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Case Modding - Vinyl Dye Guide


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Case Modding

- Vinyl Dye FAQ and Guide -

If you have been case modding for an extended amount of time, or have just been browsing galleries thinking about modding your own case, you have undoubtedly noticed that the most common mod is painting. You may have also noticed that plastic isn't exactly the best surface to paint. There all those little nooks and crannies that paint likes to fill up and plastic is incredibly difficult to sand. Even if you manage to get your paint job to work, it just never seems to last. A dropped pen here, a scuff there…

Since leaving the plastic bare just screams ugly, many people just resigned themselves to a long and difficult process of painting, knowing it will eventually fade, crack and chip.

Low and behold, a product to cure the dilemma of "ugly case syndrome"! Vinyl dye.

Vinyl Dye Background

Vinyl dye is a type of paint that is used primarily on plastics. The theory is that the dye is thin enough to seep into the plastic and colour it, rather than covering over its surface. The benefits of this are that it won't chip, scratch, or peel. It also means that you do not need to sand, or to use a primer. This is because you are staining the plastic, rather than hiding it.

This method will also leave surface impressions visible, such as lettering cut in CD-ROM drives, and deep scratches. It won't fill them like paint.

Another nice feature is that some colours will allow printed markings to show through. Such as the lettering on a drive bezel or markings you've made yourself. The key is to be creative. These markings do not always show through, so it's best to test on a scrap piece of plastic. The lighter the colour, the more the markings will show. I do know that red and white don't conceal markings, while blue and black will mask said markings.

How to Apply Vinyl Dye

First of all, if you are going to dye something that is coloured black, or some other relatively dark colour, you need a white vinyl dye as well as your coloured dye. If you try to apply a colour to black, you simply get a black piece that is tinted in the colour that you were shooting for. It works like you were trying to dye a black t-shirt red. You can't use red dye on a black t-shirt, you have to use bleach to make it white, and then you can dye it red. So use the white dye to get a light grey colour, and then apply your colour coat.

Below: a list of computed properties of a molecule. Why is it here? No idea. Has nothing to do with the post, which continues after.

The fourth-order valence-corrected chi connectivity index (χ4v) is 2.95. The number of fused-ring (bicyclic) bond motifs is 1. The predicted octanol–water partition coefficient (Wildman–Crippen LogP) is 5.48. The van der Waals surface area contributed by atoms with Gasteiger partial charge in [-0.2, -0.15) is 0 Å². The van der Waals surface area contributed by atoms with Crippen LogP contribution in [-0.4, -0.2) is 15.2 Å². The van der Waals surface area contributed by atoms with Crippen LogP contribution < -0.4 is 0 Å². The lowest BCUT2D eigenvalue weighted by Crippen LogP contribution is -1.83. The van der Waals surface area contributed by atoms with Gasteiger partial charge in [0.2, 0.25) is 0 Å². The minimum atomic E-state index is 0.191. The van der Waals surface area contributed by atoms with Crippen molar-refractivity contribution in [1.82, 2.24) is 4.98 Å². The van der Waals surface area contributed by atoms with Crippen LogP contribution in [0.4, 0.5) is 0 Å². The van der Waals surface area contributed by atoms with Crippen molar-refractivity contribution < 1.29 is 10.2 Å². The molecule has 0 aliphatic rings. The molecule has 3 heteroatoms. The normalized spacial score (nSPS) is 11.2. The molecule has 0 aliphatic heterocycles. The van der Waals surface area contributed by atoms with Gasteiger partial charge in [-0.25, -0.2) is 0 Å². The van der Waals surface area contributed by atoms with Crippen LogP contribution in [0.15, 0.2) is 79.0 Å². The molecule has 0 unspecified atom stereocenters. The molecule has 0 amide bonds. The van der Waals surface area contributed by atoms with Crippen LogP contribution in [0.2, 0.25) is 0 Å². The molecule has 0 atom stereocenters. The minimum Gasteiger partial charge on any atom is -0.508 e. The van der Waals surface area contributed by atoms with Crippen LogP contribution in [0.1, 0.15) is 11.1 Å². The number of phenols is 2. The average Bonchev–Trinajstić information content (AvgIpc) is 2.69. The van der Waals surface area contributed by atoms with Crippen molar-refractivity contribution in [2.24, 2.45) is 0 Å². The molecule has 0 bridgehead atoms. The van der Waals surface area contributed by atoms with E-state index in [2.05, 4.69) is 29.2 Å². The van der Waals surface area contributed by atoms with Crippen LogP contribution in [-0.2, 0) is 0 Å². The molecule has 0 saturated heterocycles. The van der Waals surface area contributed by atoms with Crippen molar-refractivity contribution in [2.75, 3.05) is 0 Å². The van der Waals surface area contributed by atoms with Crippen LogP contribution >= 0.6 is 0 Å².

Fortunately, vinyl dye is newbie proof, for the most part, unlike spray paint. Since priming, clear coat, and sanding are eliminated, the process is pretty strait forward and quite simple.

The dye is extremely useful for all plastic parts including: bezels, drive covers, CD-ROM faceplates, floppy faceplates, buttons, fan housings, monitors, case feet, and pretty much anything made from plastic.

Painting Timeline

Piece to be painted:

o On the first coat lightly spray the entire piece down until you have approximately 75% coverage:

o Wait five minutes, second coat; spray the piece until you can no longer see the original colour. Wait for another ten minutes.

o Third coat, spray down any area that is discoloured, or still shows the original colour, and then lightly spray down the entire piece. Wait ten minutes:

The finished product, no sanding, no primer, and no clear coating

o Fourth (optional) coat, repeat Third coat.

Ten minutes after your final coat, and you can handle whatever you were painting. Vinyl dye is dry to the touch in five to ten minutes and fully cured in 12 hours:

*NOTE* The plastic that you were dying could be soft in the first 12 hours. This may happen because some of the thinner that is in the dye could also seep into the plastic, and this causes it to go soft until it cures.

People often panic when they get a run with vinyl dye. It’s a lot easier to do than with paint. If you get runs in the surface don’t try to fix them. Any raised areas in the dye will seep into the plastic over time, and the runs will vanish.

It’s damn near impossible to make a dye job look bad.

Vinyl Dye FAQ

Q: Can vinyl dye be used on metal?

A: It’s not supposed to be, and I really can't recommend using it on metal. I have seen people who used it on metal and have had good luck with it. Try it on a small piece and see if it works for you.

Q: Can I sand vinyl dye?

A: Yes, but you don't have too. People have sanded vinyl dye projects down, but the only thing that I ever got out of sanding was I used more vinyl dye. The manufacturer states, directly on the can, that you should not sand dyed objects.

Q: Where can I buy vinyl dye?

A: Just about any automotive store should carry it. Mitre 10 and some other hardware stores carry limited selections of it.

Q: My vinyl dye has runs in the surface, how do I fix them?

A: Don't. Any raised areas in the dye will seep into the plastic over time, and the runs will vanish.

Q: I have a crack in my dye, how do I fix it?

A: Simply reapply the vinyl dye. Chances are that you didn't shake the can long enough and it wasn't mixed well, or your air temperatures changed suddenly right after you finished painting.

Q: Do I have to use a primer?

A: No, if you do the dye will not be able to adhere and needless to say it won't look very good.

Q: I have painted something in the past; can I sand the paint off and apply vinyl dye?

A: Nope, using paint fills all the little holes in the plastic, and the dye can't stain the plastic.

Q: Is vinyl dye glossy?

A: Well, it depends on your definition of glossy. It's not a dull finish, but it doesn't have an automotive gloss either. It looks just like plastic that came out of the factory in that colour. Kind of like your dashboard when it’s new.

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